Housing woes cross border
The ripples of the U.S. real estate boom began washing up on the shores of this beach town a few years ago. Californians, feeling flush from the steep run-up in housing values stateside, pulled equity from their primary homes and snapped up vacation properties in northern Baja California as if they were buying $10 lobster dinners.
Ground zero was this mid-sized community about 20 miles south of Tijuana, where developers sold hundreds of condominiums on spec. Most jacked up their prices as their projects filled, fueling a sense of urgency among U.S. buyers to get in while the getting was good.
“We nearly had . . . fistfights” over choice units, said Michael Coskey, sales director of the Residences at Playa Blanca, a 274-unit development under construction north of Rosarito in which the average condo is priced at $500,000. “We were all appealing to people’s greed.”
Greed has turned to regret for some investors who now can’t sell their Mexican properties.
Upward of 40% of the condos in some northern Baja projects were purchased by flippers who intended to resell them even before construction was finished. Their aim was to pocket a fast profit in an area where prices had been appreciating 20% to 30% annually in recent years.
But with contagion from the U.S. sub-prime mortgage debacle now spooking many would-be purchasers and credit drying up, the Baja real estate market is flagging. Speculators are starting to sweat.
Californian Chris Romero’s biggest worry two years ago was missing out on the action. He had his eye on a $200,000, two-bedroom condo in a project called La Jolla Real in Rosarito. But by the time the then-Diamond Bar resident was ready to commit, the developer had raised the pre- construction price to $250,000.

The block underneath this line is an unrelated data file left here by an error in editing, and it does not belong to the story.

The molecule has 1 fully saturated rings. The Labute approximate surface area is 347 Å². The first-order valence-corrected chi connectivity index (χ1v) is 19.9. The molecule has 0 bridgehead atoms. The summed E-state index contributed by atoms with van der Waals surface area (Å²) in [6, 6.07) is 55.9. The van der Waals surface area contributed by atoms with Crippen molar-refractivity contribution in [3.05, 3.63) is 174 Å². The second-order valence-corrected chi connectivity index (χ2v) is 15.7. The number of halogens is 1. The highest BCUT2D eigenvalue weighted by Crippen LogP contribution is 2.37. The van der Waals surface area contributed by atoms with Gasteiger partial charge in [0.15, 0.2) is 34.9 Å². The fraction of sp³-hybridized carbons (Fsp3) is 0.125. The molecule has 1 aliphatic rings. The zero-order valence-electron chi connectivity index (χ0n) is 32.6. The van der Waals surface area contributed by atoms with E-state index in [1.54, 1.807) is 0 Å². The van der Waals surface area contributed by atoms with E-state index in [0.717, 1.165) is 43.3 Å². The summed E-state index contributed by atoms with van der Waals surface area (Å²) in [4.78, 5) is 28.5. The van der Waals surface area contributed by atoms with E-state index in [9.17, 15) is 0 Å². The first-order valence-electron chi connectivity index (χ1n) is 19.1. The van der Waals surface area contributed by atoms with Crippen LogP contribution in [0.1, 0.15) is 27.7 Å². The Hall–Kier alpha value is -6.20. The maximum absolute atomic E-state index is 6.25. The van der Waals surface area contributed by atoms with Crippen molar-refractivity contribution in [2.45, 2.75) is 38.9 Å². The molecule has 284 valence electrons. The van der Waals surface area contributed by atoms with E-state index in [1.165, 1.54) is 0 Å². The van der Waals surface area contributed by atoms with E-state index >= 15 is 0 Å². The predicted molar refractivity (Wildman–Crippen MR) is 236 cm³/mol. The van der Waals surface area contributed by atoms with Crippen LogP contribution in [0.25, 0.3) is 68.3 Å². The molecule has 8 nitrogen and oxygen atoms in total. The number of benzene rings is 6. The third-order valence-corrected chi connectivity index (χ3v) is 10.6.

Instead of folding, Romero doubled down, handing over a $120,000 down payment to lock up two units -- one for $238,000, the other for $270,000 -- before prices increased again. The retiree and his wife reckoned they’d sell the cheaper one just prior to closing and use the profit to help finance the other.
“The market was booming,” said Romero, 60.
No more. With the development nearing completion, he’s finding buyers scarce and competition fierce. Rosarito is littered with so-called “resale” units whose owners are looking to unload them. Romero is offering a $5,000 bonus to anyone who can bring him a buyer. His $290,000 asking price is “negotiable.” And he’s willing to provide financing.
More inventory is on the way. About 7,000 condominiums are in the pipeline from Tijuana to Ensenada, with another 5,600 in the planning stages, according to the Assn. of Resort Developers of Baja California. The average price is about $300,000, but some luxury units run into the millions.